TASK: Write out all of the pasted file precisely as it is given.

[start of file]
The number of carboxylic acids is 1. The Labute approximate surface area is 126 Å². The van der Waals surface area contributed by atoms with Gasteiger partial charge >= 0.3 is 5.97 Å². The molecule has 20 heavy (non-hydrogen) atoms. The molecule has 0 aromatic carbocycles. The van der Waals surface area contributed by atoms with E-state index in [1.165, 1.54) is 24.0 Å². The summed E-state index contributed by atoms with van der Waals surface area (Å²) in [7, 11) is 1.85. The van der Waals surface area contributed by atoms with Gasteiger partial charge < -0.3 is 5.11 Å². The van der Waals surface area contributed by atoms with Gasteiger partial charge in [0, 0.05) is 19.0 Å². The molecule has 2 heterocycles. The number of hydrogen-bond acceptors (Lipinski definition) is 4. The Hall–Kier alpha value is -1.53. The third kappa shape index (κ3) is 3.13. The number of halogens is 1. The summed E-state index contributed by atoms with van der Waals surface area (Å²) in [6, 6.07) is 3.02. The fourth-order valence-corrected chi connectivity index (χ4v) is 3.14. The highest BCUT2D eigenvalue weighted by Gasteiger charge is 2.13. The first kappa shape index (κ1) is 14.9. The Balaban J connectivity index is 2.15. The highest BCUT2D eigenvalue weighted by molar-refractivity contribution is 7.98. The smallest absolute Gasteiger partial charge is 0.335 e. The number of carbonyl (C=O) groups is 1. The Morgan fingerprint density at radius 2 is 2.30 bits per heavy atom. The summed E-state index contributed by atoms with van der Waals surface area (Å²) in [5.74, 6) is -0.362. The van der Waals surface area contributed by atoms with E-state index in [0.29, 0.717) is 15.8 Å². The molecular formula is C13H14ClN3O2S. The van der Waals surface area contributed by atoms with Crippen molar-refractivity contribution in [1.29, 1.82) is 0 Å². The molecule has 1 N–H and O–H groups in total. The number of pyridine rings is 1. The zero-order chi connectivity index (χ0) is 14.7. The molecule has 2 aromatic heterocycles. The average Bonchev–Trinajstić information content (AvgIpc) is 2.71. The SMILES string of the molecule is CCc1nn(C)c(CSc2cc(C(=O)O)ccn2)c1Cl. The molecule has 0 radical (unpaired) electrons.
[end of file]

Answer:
The number of carboxylic acids is 1. The Labute approximate surface area is 126 Å². The van der Waals surface area contributed by atoms with Gasteiger partial charge >= 0.3 is 5.97 Å². The molecule has 20 heavy (non-hydrogen) atoms. The molecule has 0 aromatic carbocycles. The van der Waals surface area contributed by atoms with E-state index in [1.165, 1.54) is 24.0 Å². The summed E-state index contributed by atoms with van der Waals surface area (Å²) in [7, 11) is 1.85. The van der Waals surface area contributed by atoms with Gasteiger partial charge < -0.3 is 5.11 Å². The van der Waals surface area contributed by atoms with Gasteiger partial charge in [0, 0.05) is 19.0 Å². The molecule has 2 heterocycles. The number of hydrogen-bond acceptors (Lipinski definition) is 4. The Hall–Kier alpha value is -1.53. The third kappa shape index (κ3) is 3.13. The number of halogens is 1. The summed E-state index contributed by atoms with van der Waals surface area (Å²) in [6, 6.07) is 3.02. The fourth-order valence-corrected chi connectivity index (χ4v) is 3.14. The highest BCUT2D eigenvalue weighted by Gasteiger charge is 2.13. The first kappa shape index (κ1) is 14.9. The Balaban J connectivity index is 2.15. The highest BCUT2D eigenvalue weighted by molar-refractivity contribution is 7.98. The smallest absolute Gasteiger partial charge is 0.335 e. The number of carbonyl (C=O) groups is 1. The Morgan fingerprint density at radius 2 is 2.30 bits per heavy atom. The summed E-state index contributed by atoms with van der Waals surface area (Å²) in [5.74, 6) is -0.362. The van der Waals surface area contributed by atoms with E-state index in [0.29, 0.717) is 15.8 Å². The molecular formula is C13H14ClN3O2S. The van der Waals surface area contributed by atoms with Crippen molar-refractivity contribution in [1.29, 1.82) is 0 Å². The molecule has 1 N–H and O–H groups in total. The number of pyridine rings is 1. The zero-order chi connectivity index (χ0) is 14.7. The molecule has 2 aromatic heterocycles. The average Bonchev–Trinajstić information content (AvgIpc) is 2.71. The SMILES string of the molecule is CCc1nn(C)c(CSc2cc(C(=O)O)ccn2)c1Cl. The molecule has 0 radical (unpaired) electrons.